But this is not even necessary, though it sufficed to shew the arbitrariness, and even error, of Dr. C.’s calculations. More was spent in some parts; in others the text contradicts him. But what is curious enough is, that Dr. Colenso has made the passages he holds to be irreconcileable, so as to prove they are unhistoric, exactly coincide by his computation, and has not found it out! Moses’s address in Deuteronomy 1:3 is after defeating Sihon. and Og, as it is expressly stated, verse 4. Dr. C. says, “Thus, then, from the first day of the fifth month, in which Aaron died, to the completion of the conquest of Og, king of Bashan, we cannot reckon less together than six months … and are thus brought down to the first day of the eleventh month, the very day on which Moses is stated to have addressed the people in the plains of Moab, Deuteronomy 1:3.” Just so, accordingly, Deuteronomy 1:4 states that it was after he had slain Og that he made the address. Dr. C. has managed to make a blunder in his proofs, but has tumbled by mistake into proving exactly historic what he attacks, and this is to set aside the Bible by unquestionable facts!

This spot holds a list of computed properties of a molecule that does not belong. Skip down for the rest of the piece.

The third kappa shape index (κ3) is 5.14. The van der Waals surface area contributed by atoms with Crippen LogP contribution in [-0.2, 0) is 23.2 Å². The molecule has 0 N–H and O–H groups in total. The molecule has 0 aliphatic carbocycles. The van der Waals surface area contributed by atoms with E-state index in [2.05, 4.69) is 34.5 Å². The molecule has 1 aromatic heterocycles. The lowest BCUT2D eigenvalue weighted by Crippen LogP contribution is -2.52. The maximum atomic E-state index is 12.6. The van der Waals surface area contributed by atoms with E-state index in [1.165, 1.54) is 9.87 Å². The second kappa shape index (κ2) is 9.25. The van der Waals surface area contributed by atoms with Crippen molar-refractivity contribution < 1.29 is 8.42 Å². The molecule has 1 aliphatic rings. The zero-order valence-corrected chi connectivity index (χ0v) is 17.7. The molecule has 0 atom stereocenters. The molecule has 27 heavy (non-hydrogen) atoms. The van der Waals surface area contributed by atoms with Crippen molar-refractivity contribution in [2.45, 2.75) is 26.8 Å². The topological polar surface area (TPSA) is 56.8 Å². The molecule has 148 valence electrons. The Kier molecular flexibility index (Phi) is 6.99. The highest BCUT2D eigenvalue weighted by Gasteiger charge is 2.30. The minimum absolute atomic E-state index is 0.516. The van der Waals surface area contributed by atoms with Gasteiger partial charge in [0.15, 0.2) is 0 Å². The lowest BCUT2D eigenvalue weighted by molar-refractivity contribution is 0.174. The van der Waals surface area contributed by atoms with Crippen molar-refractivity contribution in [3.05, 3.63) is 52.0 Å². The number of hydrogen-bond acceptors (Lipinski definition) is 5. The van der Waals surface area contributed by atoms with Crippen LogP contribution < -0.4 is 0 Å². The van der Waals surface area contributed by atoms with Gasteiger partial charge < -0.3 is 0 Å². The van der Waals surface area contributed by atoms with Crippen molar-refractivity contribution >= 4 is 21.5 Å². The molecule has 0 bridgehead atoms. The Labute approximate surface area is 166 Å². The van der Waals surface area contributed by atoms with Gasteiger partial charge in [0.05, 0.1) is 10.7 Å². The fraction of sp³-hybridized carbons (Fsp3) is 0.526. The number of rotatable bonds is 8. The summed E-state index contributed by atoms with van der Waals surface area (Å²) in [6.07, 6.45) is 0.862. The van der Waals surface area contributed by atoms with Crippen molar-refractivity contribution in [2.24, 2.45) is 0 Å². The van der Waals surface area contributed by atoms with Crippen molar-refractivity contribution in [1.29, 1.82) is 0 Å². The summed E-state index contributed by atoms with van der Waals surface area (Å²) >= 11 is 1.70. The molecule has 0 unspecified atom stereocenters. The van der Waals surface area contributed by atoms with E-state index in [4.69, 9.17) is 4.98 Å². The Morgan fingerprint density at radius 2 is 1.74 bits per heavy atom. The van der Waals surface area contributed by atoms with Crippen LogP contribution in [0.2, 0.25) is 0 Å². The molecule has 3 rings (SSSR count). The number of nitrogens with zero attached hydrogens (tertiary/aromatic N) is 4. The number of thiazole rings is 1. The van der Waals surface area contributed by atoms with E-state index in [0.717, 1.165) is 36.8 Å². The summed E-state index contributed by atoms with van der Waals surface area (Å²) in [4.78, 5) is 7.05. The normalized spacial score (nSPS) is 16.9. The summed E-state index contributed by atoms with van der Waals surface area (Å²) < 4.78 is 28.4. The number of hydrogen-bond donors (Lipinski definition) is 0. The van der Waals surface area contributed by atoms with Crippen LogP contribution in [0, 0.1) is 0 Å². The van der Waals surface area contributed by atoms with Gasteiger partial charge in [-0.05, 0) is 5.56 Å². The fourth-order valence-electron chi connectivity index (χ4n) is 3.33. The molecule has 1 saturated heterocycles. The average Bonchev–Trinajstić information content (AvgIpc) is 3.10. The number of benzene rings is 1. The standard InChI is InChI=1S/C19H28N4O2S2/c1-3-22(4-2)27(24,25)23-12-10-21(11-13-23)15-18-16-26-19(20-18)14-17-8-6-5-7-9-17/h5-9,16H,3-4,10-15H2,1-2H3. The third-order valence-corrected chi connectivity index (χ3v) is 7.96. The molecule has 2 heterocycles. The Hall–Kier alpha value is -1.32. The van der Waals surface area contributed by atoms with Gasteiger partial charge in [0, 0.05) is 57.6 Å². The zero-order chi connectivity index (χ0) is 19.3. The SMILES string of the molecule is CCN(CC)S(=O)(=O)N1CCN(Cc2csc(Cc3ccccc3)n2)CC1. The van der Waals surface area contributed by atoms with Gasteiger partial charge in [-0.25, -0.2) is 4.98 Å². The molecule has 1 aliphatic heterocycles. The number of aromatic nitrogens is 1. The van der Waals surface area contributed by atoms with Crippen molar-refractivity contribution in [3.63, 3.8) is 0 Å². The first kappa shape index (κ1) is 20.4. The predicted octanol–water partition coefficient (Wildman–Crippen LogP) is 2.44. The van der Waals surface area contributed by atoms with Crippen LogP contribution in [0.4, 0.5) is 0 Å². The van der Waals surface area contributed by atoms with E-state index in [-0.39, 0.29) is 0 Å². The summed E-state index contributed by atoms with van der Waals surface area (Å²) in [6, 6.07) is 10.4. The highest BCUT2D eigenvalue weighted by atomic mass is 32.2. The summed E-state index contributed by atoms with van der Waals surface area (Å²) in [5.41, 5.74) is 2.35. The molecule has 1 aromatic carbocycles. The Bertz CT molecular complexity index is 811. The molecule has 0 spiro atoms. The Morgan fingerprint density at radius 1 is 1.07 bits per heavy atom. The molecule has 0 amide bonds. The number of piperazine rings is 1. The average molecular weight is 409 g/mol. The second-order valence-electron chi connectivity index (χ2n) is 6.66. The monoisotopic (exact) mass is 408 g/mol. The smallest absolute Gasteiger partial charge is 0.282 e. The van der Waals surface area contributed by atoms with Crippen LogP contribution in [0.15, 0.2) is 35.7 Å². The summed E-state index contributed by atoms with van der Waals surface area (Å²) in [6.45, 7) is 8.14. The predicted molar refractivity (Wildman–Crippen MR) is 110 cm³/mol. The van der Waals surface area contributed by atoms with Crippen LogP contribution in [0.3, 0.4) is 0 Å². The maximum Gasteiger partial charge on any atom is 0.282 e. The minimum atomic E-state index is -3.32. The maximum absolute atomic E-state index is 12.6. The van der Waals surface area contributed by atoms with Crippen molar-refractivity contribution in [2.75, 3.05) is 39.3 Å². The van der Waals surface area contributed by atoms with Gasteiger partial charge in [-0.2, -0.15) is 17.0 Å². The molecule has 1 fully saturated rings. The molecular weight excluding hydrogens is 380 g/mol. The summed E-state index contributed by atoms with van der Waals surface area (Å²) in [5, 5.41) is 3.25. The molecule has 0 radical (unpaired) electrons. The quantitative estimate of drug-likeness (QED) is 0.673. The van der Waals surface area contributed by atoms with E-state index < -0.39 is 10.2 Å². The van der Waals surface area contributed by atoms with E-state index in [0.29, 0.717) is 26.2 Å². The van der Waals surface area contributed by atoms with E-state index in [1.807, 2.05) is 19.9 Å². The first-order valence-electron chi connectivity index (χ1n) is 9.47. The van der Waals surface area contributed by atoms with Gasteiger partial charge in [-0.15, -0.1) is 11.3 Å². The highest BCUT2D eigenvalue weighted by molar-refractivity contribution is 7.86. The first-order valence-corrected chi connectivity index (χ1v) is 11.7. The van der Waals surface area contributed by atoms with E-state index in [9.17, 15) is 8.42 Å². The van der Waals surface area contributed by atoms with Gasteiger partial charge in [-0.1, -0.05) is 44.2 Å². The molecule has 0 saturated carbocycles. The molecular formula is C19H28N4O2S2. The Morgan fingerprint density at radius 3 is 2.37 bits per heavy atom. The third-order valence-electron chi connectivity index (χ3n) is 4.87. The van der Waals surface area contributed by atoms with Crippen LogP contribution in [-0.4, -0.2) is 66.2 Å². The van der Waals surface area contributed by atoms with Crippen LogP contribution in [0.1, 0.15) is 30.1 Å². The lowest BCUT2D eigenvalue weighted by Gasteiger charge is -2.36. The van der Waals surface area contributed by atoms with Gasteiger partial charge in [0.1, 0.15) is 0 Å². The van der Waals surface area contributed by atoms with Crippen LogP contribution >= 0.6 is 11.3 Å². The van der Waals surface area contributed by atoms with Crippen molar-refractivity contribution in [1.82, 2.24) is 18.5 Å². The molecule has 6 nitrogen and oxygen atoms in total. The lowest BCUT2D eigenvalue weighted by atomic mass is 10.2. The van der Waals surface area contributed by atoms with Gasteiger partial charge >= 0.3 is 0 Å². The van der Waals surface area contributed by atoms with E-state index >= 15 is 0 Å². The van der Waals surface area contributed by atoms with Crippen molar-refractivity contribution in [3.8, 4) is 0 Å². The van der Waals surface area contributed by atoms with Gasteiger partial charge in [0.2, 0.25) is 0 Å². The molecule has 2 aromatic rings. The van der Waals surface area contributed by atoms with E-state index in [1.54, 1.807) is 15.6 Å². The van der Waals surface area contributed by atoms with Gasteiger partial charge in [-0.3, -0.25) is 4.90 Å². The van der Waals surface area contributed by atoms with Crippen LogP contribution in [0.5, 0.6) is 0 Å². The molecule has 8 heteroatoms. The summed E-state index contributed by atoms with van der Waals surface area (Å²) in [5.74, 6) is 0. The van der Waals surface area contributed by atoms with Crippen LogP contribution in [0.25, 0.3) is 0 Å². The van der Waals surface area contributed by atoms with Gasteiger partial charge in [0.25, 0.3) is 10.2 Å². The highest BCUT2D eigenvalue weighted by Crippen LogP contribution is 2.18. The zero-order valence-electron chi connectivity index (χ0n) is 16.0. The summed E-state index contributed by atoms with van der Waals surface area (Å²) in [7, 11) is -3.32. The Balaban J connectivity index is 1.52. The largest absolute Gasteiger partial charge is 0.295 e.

On the quotations from Cicero and the Hindoo author celebrating Ram I have spoken, and add no more here. A more pretentious and futile attempt to set aside the revelation of God it never came to my lot to examine.